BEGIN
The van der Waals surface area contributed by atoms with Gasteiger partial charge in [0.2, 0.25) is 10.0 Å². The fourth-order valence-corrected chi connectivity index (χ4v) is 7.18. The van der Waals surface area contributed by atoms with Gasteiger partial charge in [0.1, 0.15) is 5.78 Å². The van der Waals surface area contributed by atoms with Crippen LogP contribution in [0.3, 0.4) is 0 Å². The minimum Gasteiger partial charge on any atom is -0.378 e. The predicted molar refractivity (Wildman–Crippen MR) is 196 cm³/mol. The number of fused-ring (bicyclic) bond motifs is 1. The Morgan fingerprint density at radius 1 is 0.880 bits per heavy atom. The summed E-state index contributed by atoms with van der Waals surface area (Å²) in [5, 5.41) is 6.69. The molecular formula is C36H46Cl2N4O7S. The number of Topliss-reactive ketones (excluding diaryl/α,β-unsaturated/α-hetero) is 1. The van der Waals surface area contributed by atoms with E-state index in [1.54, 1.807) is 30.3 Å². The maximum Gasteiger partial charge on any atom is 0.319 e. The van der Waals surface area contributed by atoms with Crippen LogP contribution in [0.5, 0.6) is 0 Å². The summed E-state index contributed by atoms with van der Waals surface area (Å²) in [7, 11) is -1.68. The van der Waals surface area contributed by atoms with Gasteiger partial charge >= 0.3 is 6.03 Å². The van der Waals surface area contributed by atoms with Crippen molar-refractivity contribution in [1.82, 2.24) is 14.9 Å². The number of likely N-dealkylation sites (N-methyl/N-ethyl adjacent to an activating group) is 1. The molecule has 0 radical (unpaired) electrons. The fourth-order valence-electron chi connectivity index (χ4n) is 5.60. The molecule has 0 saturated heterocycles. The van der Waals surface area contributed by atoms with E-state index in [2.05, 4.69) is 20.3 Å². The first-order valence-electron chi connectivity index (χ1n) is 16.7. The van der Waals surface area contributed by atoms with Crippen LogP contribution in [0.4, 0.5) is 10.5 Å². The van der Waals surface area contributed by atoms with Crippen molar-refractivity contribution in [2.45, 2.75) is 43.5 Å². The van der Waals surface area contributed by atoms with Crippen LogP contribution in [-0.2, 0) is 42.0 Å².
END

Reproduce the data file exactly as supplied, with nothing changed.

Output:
The van der Waals surface area contributed by atoms with Gasteiger partial charge in [0.2, 0.25) is 10.0 Å². The fourth-order valence-corrected chi connectivity index (χ4v) is 7.18. The van der Waals surface area contributed by atoms with Gasteiger partial charge in [0.1, 0.15) is 5.78 Å². The van der Waals surface area contributed by atoms with Crippen LogP contribution in [0.3, 0.4) is 0 Å². The minimum Gasteiger partial charge on any atom is -0.378 e. The predicted molar refractivity (Wildman–Crippen MR) is 196 cm³/mol. The number of fused-ring (bicyclic) bond motifs is 1. The Morgan fingerprint density at radius 1 is 0.880 bits per heavy atom. The summed E-state index contributed by atoms with van der Waals surface area (Å²) in [5, 5.41) is 6.69. The molecular formula is C36H46Cl2N4O7S. The number of Topliss-reactive ketones (excluding diaryl/α,β-unsaturated/α-hetero) is 1. The van der Waals surface area contributed by atoms with E-state index in [1.54, 1.807) is 30.3 Å². The maximum Gasteiger partial charge on any atom is 0.319 e. The van der Waals surface area contributed by atoms with Crippen LogP contribution in [0.5, 0.6) is 0 Å². The summed E-state index contributed by atoms with van der Waals surface area (Å²) in [7, 11) is -1.68. The van der Waals surface area contributed by atoms with Gasteiger partial charge >= 0.3 is 6.03 Å². The van der Waals surface area contributed by atoms with Crippen molar-refractivity contribution in [1.82, 2.24) is 14.9 Å². The number of likely N-dealkylation sites (N-methyl/N-ethyl adjacent to an activating group) is 1. The molecule has 0 radical (unpaired) electrons. The fourth-order valence-electron chi connectivity index (χ4n) is 5.60. The molecule has 0 saturated heterocycles. The van der Waals surface area contributed by atoms with E-state index in [2.05, 4.69) is 20.3 Å². The first-order valence-electron chi connectivity index (χ1n) is 16.7. The van der Waals surface area contributed by atoms with Crippen LogP contribution in [0.4, 0.5) is 10.5 Å². The van der Waals surface area contributed by atoms with Crippen molar-refractivity contribution in [2.45, 2.75) is 43.5 Å². The van der Waals surface area contributed by atoms with Crippen LogP contribution in [-0.2, 0) is 42.0 Å².